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Survey Report

Summary of Natural Catastrophe Events 2019

Willis Re eVENT™ Update

Casualty|Risk Control and Claims Advocacy|Insurance Consulting and Technology|Property|Reinsurance
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January 23, 2020

This report summarizes economic and insured losses from the most relevant natural catastrophe events that occurred during 2019.

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About this report

This report summarizes economic and insured losses from the most relevant natural catastrophe events that occurred during 2019. The loss values presented herein include those reported by Willis Re, catastrophe model vendors, reinsurance companies and third-party organizations. Loss estimates are presented in USD, for which rates of exchange at December 1, 2019, have been used.

Our insured loss estimates from major natural catastrophes in 2019 of about USD 53 billion are in the same order of magnitude as those observed in 2012 and keeps to the trend of reduction in natural catastrophe losses seen since 2017, when the annual market losses reached USD 143 billion. The insured losses in 2019 are about 15% lower than the average annual losses since 2011, which stand at USD 65.2 billion (see table below). Similarly to what was observed in 2018, for 2019 the losses are coming from minor and midsized loss events rather than from one or a couple of natural disasters that concentrated a large percentage of the insured losses during that given year (e.g., HIM hurricanes in the North Atlantic in 2017 or the Tohoku Earthquake in Japan in 2011).

During 2019 in the U.S., the largest single insured loss came by end of May when a severe thunderstorm affecting the High and Central Plains and eastern parts of the country produced circa USD 3 to 4 billion of insured losses. In addition, the severe thunderstorm between March 23 to 25 that affected the Central and Low Plains produced more than USD 1 billion loss. In Japan, Tropical Cyclones Faxai in September and Hagibis in October had insured losses of circa USD 7 billion and USD 8 billion, respectively, while Australia has been affected by bushfires that so far have produced more than USD 900 million. Europe saw lower insured losses from natural disasters during 2019 than in recent previous years: Winter Storm Dragi-Eberhard in March produced circa USD 850 million losses mainly from Belgium, France, the UK, Germany, Netherlands and Luxembourg. This level of losses in Europe is similar to the USD 830 million caused by the hailstorms in June affecting Germany, Poland, Slovenia and the Czech Republic. In the Middle East and Africa region, Tropical Cyclone Idai hit Mozambique in March with circa USD 150 million insured losses and caused more than 1,000 fatalities. Finally, in Latin America and the Caribbean, the highlight of 2019 is the impact of Hurricane Dorian with insured losses in the Caribbean that could range between USD .75 billion and 2.5 billion.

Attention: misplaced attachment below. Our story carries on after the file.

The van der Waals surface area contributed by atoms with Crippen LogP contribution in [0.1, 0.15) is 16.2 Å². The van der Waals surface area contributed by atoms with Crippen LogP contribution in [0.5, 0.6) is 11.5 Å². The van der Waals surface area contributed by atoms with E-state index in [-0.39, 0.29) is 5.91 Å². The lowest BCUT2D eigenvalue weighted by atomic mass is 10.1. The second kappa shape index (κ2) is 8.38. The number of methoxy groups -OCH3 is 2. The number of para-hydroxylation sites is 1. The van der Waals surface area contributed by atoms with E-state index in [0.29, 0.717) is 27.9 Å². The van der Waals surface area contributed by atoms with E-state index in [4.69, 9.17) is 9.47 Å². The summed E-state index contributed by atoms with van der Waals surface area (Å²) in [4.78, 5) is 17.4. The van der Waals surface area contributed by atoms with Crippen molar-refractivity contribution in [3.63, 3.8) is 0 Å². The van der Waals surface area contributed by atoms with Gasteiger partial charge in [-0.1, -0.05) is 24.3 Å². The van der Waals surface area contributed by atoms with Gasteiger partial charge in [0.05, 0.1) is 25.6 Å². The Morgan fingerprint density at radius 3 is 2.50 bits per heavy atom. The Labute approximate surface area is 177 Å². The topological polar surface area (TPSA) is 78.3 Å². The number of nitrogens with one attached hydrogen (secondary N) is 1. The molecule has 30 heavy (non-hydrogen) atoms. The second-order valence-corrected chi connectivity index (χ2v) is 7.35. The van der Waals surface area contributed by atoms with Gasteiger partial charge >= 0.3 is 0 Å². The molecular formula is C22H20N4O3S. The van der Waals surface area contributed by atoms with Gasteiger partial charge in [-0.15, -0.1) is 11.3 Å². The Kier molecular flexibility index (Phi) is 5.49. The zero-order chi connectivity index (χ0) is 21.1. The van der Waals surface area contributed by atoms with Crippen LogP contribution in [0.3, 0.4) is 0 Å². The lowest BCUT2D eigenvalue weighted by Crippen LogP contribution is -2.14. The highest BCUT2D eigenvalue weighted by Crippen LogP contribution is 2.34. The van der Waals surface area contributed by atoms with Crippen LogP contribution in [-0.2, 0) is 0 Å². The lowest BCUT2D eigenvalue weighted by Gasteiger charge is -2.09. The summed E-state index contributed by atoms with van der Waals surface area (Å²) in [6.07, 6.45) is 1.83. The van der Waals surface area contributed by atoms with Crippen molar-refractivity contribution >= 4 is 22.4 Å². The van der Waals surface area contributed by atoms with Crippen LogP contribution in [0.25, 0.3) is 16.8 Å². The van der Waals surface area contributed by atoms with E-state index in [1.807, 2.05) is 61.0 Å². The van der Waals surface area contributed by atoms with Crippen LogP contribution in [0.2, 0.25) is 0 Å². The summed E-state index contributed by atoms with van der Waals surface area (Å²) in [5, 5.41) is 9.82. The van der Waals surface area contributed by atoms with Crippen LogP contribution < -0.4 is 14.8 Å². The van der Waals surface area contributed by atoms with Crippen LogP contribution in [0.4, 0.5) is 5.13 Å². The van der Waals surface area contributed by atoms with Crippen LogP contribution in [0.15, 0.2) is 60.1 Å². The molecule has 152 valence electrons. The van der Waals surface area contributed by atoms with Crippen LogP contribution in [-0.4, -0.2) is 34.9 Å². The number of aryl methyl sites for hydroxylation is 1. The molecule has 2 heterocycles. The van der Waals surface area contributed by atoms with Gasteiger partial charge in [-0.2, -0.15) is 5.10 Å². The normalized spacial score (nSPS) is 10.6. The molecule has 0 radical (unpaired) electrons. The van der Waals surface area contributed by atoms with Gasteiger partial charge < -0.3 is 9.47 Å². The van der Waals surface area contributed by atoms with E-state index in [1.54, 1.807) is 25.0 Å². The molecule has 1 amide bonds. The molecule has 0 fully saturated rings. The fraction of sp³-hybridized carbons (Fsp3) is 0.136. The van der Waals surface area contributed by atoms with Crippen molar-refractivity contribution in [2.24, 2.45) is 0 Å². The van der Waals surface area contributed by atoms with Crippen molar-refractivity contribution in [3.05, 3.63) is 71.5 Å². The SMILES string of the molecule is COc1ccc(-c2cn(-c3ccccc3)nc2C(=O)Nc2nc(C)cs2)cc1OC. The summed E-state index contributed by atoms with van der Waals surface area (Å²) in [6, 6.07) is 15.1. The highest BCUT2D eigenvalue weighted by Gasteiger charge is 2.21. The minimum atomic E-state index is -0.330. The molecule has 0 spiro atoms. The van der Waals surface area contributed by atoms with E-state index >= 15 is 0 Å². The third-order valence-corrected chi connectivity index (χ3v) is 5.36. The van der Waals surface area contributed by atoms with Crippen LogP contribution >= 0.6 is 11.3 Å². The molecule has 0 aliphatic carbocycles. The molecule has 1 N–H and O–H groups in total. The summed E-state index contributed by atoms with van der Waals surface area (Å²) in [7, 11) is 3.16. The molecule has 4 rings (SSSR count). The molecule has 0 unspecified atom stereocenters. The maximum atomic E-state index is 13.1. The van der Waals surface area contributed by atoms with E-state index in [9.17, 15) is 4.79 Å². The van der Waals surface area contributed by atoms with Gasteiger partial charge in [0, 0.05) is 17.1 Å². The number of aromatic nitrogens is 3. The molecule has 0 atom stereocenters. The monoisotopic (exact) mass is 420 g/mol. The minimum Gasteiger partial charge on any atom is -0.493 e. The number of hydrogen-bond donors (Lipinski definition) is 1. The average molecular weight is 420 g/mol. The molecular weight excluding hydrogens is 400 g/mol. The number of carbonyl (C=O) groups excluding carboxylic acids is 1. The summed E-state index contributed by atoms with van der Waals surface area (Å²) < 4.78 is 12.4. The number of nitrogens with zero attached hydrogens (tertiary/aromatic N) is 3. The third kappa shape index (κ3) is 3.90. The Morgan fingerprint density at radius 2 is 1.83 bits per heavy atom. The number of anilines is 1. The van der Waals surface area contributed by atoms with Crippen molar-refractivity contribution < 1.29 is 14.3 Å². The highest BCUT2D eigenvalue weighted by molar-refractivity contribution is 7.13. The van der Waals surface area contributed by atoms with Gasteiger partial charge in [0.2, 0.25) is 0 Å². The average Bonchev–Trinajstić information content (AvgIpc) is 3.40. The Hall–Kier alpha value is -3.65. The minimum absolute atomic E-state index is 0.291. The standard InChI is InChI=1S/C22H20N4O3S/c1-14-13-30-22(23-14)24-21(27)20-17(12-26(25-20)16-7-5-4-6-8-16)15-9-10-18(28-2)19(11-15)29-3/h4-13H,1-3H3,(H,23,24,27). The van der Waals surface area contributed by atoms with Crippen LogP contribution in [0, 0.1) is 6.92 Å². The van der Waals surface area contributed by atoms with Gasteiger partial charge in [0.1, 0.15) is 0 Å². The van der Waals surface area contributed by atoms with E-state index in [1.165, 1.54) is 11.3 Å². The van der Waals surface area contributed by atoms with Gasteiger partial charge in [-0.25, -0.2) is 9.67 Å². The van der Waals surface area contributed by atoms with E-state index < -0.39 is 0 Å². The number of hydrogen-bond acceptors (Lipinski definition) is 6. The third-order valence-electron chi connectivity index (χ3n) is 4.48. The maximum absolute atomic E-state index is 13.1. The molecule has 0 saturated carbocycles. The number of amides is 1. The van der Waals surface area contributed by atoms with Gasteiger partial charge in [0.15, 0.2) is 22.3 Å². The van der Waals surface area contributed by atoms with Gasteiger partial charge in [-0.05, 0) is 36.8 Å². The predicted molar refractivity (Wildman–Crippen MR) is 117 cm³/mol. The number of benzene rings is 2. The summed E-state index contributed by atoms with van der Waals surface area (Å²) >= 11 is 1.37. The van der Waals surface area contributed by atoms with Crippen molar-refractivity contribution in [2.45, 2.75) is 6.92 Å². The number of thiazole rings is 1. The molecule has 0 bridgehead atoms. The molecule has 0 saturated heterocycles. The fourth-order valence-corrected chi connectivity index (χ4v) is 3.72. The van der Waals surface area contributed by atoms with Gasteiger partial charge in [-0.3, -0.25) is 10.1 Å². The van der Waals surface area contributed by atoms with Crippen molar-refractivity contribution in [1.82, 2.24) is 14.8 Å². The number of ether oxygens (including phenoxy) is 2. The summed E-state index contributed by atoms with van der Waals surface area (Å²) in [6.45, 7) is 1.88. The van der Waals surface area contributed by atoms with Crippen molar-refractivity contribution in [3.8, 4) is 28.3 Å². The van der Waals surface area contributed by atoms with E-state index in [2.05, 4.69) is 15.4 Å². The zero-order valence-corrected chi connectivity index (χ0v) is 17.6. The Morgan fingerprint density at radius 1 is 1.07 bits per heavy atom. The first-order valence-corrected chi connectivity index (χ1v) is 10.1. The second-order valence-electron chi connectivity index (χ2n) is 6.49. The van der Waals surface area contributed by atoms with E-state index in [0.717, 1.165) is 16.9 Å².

The aforementioned events, along with others having lower insured losses, are described in detail in the second part of this report, listed in chronological order. Additionally, a summary of events is provided in the tables at the end of this document, organized by peril/region affected and in chronological order.

The aforementioned events, along with others having lower insured losses, are listed in chronological order. A summary of events is provided in the tables, organized by peril/region affected.
Insured losses from natural catastrophes since 2011 (Willis Re estimates)

A couple of visualizations showing both the regional and per peril distribution of loss estimates is presented in the figures below.

For regionalization purposes we have divided the globe into Asia Pacific (APAC), Europe, the Middle East and Africa (MEA), North America, and Latin America and the Caribbean (LAC). For 2019, North America had the largest insured losses with around 46% of the total, closely followed by APAC with 37%. In a distant third position, we see LAC with about 10% of the total insured losses (driven by Hurricane Dorian and a significant number of flood events), followed by Europe with circa 6% and the MEA region with under 1%.

By peril, severe weather (hail, tornado, straight wind) had 40% of the total losses followed by tropical cyclones (hurricanes) in the Northwestern Pacific with 32%, and tropical cyclones in the Atlantic with 12%.

Pie chart: Asia Pacific (APAC), Europe, the Middle East and Africa (MEA), North America, and Latin America and the Caribbean (LAC) are divided in the chart below. For 2019, North America had the largest insured losses with around 46% of the total, closely followed by APAC with 37%. In third position, LAC with about 10% of the total insured losses (driven by Hurricane Dorian and a significant number of flood events), followed by Europe with circa 6% and the MEA region with under 1%.
Percent of Total Insured Loss by region
Pie chart: By peril, severe weather (hail, tornado, straight wind) had 40% of the total losses followed by tropical cyclones (hurricanes) in the Northwestern Pacific with 32%, and tropical cyclones in the Atlantic with 12%.
Percent of Total Insured Loss by peril

 


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Willis Re Summary of Natural Catastrophe Events 2019 PDF 4.5 MB
Contacts

John Alarcon
Executive Director Catastrophe Analytics, Willis Re International

Prasad Gunturi
Executive Vice President Catastrophe Analytics, Willis Re North America

Karl Jones
Managing Director Catastrophe Analytics, Willis Re International

Vaughn Jensen
Executive Vice President Catastrophe Analytics, Willis Re North America

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